Mind + Body, May 2011
Written by Kris Collingridge
The chemicals called PFCs (perfluorocarbons) are everywhere. They’ve been used in household goods for a long time, and have been found in soil, water, plants — and people. PFCs are set to be phased out of use in this country by 2015, but in the meantime, a new study out of the West Virginia University School of Medicine has linked a relatively high level of PFCs in the bloodstreams of women over the age of 42 with early menopause. Early menopause leads to a premature lowering of estrogen levels, which can raise a woman’s risk of diseases such as osteoporosis and heart attack. Researchers warn that they only found a correlation between PFCs and early menopause and further studies are needed. Read more about the study at parentmap.com/more.
They made your life a living hell when you were a kid, and they could affect you into adulthood. A University of Washington study has found that girls who suffer from migraine are more likely to gain weight as adults.They study found that four in 10 women who had migraines as children gained at least 22 pounds in adulthood, compared to three in 10 who never experienced them.
Dentists routinely use nitrous oxide (laughing gas) to soothe patients, but the pain-relieving gas isn’t widely used elsewhere in the U.S. That may be changing. The federal government is reviewing its use to relieve pain in labor, and more hospitals are planning to offer it. Why? Nitrous oxide, unlike epidurals, is less expensive, non-invasive, can be administered by the woman herself, and can be used late in labor. (But it doesn’t offer complete pain relief.)
Breast exams can be tricky to do right, and med students’ hands-on skills aren’t even tested in their licensing exams. Dr. Carla Pugh, a surgeon at Northwest University Feinberg School of Medicine, is developing a high-tech breast model to help increase students’ likelihood of finding tumors in real women. Read more at parentmap.com/more.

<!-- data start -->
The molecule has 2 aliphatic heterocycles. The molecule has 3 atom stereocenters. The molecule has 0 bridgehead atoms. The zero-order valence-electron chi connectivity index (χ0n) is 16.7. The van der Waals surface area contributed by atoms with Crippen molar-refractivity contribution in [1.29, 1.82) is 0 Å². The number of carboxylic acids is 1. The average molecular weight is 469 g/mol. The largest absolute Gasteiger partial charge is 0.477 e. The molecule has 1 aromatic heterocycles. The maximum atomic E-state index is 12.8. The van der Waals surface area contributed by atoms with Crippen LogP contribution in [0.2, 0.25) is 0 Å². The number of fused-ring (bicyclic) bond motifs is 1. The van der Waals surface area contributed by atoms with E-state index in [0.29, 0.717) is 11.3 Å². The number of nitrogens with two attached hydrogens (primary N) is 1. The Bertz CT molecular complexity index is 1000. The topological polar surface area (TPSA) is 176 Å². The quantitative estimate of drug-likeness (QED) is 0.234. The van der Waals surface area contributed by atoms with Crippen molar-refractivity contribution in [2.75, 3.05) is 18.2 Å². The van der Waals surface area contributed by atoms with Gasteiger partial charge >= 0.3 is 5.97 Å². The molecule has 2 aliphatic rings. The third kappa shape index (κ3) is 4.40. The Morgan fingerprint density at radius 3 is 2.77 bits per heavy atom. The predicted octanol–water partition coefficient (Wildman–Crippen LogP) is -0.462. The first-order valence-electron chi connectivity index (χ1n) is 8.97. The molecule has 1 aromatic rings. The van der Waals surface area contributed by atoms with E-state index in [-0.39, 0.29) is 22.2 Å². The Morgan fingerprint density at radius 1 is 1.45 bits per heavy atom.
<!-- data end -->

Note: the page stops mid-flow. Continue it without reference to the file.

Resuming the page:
Yogurt is good for you, to be sure (see The List for more!) — it’s high in calcium, which is crucial for healthy bones and teeth. But it can also help control weight, according to a study published in the International Journal of Obesity. Adults who cut 500 calories while consuming three servings of non-fat yogurt per day lost 22 percent more weight than those who ate just one serving per day.
You really might be what you eat — a good diet could just be the key to living longer and better. This antioxidant-packed diet could protect you from some of the uncomfortable effects of getting older, including memory loss and sore joints, as well as stave off diseases such as heart attack and stroke.
Age more gracefully by eating:
1. Almonds, pecans and walnuts. High in protein, antioxidants and vitamin E (which can lower your risk of stroke); low in cholesterol.
2. Salmon, sardines and canned tuna. Packed full of omega-3 fats, which reduce blood plaque buildup and lower blood pressure (read: lower risk of heart attack).
3. Extra-virgin olive oil. It contains lots of calories, so don’t overdo it, but it’s a monounsaturated fat. High saturated fat intake is associated with cognitive decline in older people.
4. Fruits and vegetables. As many as 10 servings a day! The more produce you eat, the higher your blood level of antioxidants. Eat brightly colored veggies and fruits for the most nutritional bang for your buck.
5. Legumes. Anything, everything. They’re a cholesterol-free source of protein, full of antioxidants, and an excellent source of fiber and complex carbs.
6. Whole grains. Nix the white bread and rice; go for oatmeal, cracked wheat or wild rice. Whole grains haven’t lost all the good stuff that makes them such valuable food, including their vitamin E and antioxidants.
7. Low-fat dairy. Yogurt, cottage cheese, milk — however you eat dairy, make sure it’s not packed with fat. Your waistline will love you for it. Your bones will love you for the calcium, which means you may avoid the debilitating effects of osteoporosis.